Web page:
Technology journalists and other people like myself who keep up with the latest and greatest of technology products and sales numbers often forget that no matter what the sales or quality of products may be, the products are irrelevant unless people actually use them. Some gadgets, of course, lend themselves to being left at home while others lend themselves to portability. Some people never take their expensive gadgets out with them into public where they might be risking theft. Our own individual anecdotal experiences are not scientific, but they can be interesting to observe and think about in terms of seeing when particular gadgets become watershed "normal" things for people to carry around.
I was thinking about how often I do or do not actually see the various tech gadgets in the wild last week and realized that my then-upcoming (now past) weekend trip up to Chicago would give me the perfect opportunity to do some gadget watching. I would be taking four flights over the course of the weekend so I set out to keep a careful tally of what devices I observed other airline patrons using in the course of their travels. Here's my count:
- e-ink Kindle: 3
- e-ink Nook: 1
- Nook Tablet/Color: 1 (I couldn't tell which it was)
- iPad (any gen): 9
- Nintendo DS/DS Lite/DSi/DSi XL: 4
- Nintendo 3DS: 2
- Paper Books: 5
- Paper Magazines: 4
- Newspaper: 2
- Mac Laptop: 3
- Non-Mac Laptop: 2
It's interesting how many iPads I saw out and about. They really are being used quite a bit. What's also interesting is the list of things I definitely did not see despite looking for them rather intently. I saw no Kindle Fires, no PSPs, no PlayStation Vitas, no Samsung Galaxy Tabs or equivalent 7-inch or 10-inch Android tablets. The only non-iPad tablet I saw was a solitary Nook Color/Tablet (which is, technically, built on an Android base). I did not attempt to tally smart phones so it would be unproductive to guess what the proportions were. Any guess made now would be subject to my biases of things which stood out due to by prior expectations. I can at least tell you that without even trying I noticed a few Android phones, iPhones, and Blackberry phones, but again--I wasn't looking closely and definitely wasn't counting. There were countless people using phones which I never bothered to glance at.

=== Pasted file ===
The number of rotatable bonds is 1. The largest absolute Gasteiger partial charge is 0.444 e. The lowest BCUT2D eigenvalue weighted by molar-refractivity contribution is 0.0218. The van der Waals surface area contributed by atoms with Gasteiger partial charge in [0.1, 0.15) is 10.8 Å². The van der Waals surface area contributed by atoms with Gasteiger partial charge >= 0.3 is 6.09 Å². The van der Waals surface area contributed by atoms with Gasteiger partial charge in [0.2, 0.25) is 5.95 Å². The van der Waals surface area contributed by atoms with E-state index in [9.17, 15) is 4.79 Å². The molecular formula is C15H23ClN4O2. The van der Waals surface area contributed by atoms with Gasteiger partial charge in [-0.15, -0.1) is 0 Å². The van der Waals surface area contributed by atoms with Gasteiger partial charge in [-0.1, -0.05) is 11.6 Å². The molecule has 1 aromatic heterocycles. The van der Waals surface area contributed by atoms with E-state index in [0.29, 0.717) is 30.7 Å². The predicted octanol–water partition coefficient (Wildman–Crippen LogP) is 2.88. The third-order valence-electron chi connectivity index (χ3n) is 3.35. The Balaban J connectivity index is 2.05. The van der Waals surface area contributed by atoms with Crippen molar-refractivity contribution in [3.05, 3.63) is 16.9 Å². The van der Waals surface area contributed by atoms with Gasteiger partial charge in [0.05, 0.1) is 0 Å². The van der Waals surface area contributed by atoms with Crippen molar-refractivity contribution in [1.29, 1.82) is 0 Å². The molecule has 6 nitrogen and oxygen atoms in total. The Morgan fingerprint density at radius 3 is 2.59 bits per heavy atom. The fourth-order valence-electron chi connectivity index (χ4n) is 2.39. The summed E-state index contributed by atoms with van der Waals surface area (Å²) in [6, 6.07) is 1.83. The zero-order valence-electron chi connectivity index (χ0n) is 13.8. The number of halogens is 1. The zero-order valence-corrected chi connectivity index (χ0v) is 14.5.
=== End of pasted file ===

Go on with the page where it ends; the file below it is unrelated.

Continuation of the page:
It is important to note this is not scientific. It is merely the results of my careful observation over the course of 4 flights and their corresponding airport wait periods. The sample population I was observing is extraordinarily small. Further, it is guaranteed that many of my fellow travelers had gadgets which would have been counted but remained stowed in bags for the short time during which I could have observed their use. My Nintendo 3DS's acquisition of various other owners' Miis via StreetPass (which happens when your sleeping 3DS system gets into close proximity of another sleeping 3DS) drastically outstripped the 3DSes I observed, having come into contact with at least 8 other systems during my stops in airports alone.
Speaking of which, for those interested my personal assortment of airplane travel gadgets is as follows:
- iPhone 4S (white, 64GB, AT&T, unlimited data)
- iPad (First gen, 64GB, AT&T 3G, unlimited data)
- Nintendo 3DS (black)
- Nook Simple Touch
I'm sure it's atypical for one person to be hauling so many gadgets on a flight and making use of all of them on 3 of the 4 flights. Still, the weekend project of observing my fellow travelers was a fun one I intend to repeat at my next opportunity. If you're going to do the same, remember not to trust your memories of your observations. I'm sure I only noticed several of these gadgets (and especially the books and magazines, which I normally think nothing of) because I set out with the intent of noting everything other than phones that travelers were using to entertain themselves.